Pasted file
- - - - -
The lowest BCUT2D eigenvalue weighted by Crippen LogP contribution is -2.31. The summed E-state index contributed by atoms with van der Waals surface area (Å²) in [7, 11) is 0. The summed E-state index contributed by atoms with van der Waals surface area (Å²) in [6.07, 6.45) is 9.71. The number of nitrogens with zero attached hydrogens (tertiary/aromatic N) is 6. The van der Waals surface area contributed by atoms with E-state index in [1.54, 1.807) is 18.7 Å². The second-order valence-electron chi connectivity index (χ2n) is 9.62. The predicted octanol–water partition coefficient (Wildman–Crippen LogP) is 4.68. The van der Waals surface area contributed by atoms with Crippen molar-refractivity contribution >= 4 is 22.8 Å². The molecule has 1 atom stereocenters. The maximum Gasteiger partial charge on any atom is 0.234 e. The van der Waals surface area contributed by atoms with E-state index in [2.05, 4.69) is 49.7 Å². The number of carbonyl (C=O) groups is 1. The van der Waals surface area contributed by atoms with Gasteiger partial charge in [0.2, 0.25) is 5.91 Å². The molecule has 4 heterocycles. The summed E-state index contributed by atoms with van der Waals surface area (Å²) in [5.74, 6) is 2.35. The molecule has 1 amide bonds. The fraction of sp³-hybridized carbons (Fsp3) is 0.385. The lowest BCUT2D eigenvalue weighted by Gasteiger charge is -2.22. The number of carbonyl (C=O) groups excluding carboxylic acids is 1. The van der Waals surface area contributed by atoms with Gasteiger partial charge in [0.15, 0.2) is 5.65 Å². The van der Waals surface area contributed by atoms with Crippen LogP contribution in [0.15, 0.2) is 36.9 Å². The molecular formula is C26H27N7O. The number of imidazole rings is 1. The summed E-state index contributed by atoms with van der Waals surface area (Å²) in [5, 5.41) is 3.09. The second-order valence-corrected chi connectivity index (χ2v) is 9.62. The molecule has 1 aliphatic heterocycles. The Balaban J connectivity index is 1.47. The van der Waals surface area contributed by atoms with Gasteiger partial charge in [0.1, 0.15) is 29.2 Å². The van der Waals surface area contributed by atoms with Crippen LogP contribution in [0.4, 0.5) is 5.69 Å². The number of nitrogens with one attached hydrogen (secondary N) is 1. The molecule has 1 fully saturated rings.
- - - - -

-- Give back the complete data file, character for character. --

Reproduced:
The lowest BCUT2D eigenvalue weighted by Crippen LogP contribution is -2.31. The summed E-state index contributed by atoms with van der Waals surface area (Å²) in [7, 11) is 0. The summed E-state index contributed by atoms with van der Waals surface area (Å²) in [6.07, 6.45) is 9.71. The number of nitrogens with zero attached hydrogens (tertiary/aromatic N) is 6. The van der Waals surface area contributed by atoms with E-state index in [1.54, 1.807) is 18.7 Å². The second-order valence-electron chi connectivity index (χ2n) is 9.62. The predicted octanol–water partition coefficient (Wildman–Crippen LogP) is 4.68. The van der Waals surface area contributed by atoms with Crippen molar-refractivity contribution >= 4 is 22.8 Å². The molecule has 1 atom stereocenters. The maximum Gasteiger partial charge on any atom is 0.234 e. The van der Waals surface area contributed by atoms with E-state index in [2.05, 4.69) is 49.7 Å². The number of carbonyl (C=O) groups is 1. The van der Waals surface area contributed by atoms with Gasteiger partial charge in [0.2, 0.25) is 5.91 Å². The molecule has 4 heterocycles. The summed E-state index contributed by atoms with van der Waals surface area (Å²) in [5.74, 6) is 2.35. The molecule has 1 amide bonds. The fraction of sp³-hybridized carbons (Fsp3) is 0.385. The lowest BCUT2D eigenvalue weighted by Gasteiger charge is -2.22. The number of carbonyl (C=O) groups excluding carboxylic acids is 1. The van der Waals surface area contributed by atoms with Gasteiger partial charge in [0.15, 0.2) is 5.65 Å². The van der Waals surface area contributed by atoms with Crippen LogP contribution in [0.15, 0.2) is 36.9 Å². The molecular formula is C26H27N7O. The number of imidazole rings is 1. The summed E-state index contributed by atoms with van der Waals surface area (Å²) in [5, 5.41) is 3.09. The second-order valence-corrected chi connectivity index (χ2v) is 9.62. The molecule has 1 aliphatic heterocycles. The Balaban J connectivity index is 1.47. The van der Waals surface area contributed by atoms with Gasteiger partial charge in [0.1, 0.15) is 29.2 Å². The van der Waals surface area contributed by atoms with Crippen LogP contribution in [0.4, 0.5) is 5.69 Å². The number of nitrogens with one attached hydrogen (secondary N) is 1. The molecule has 1 fully saturated rings.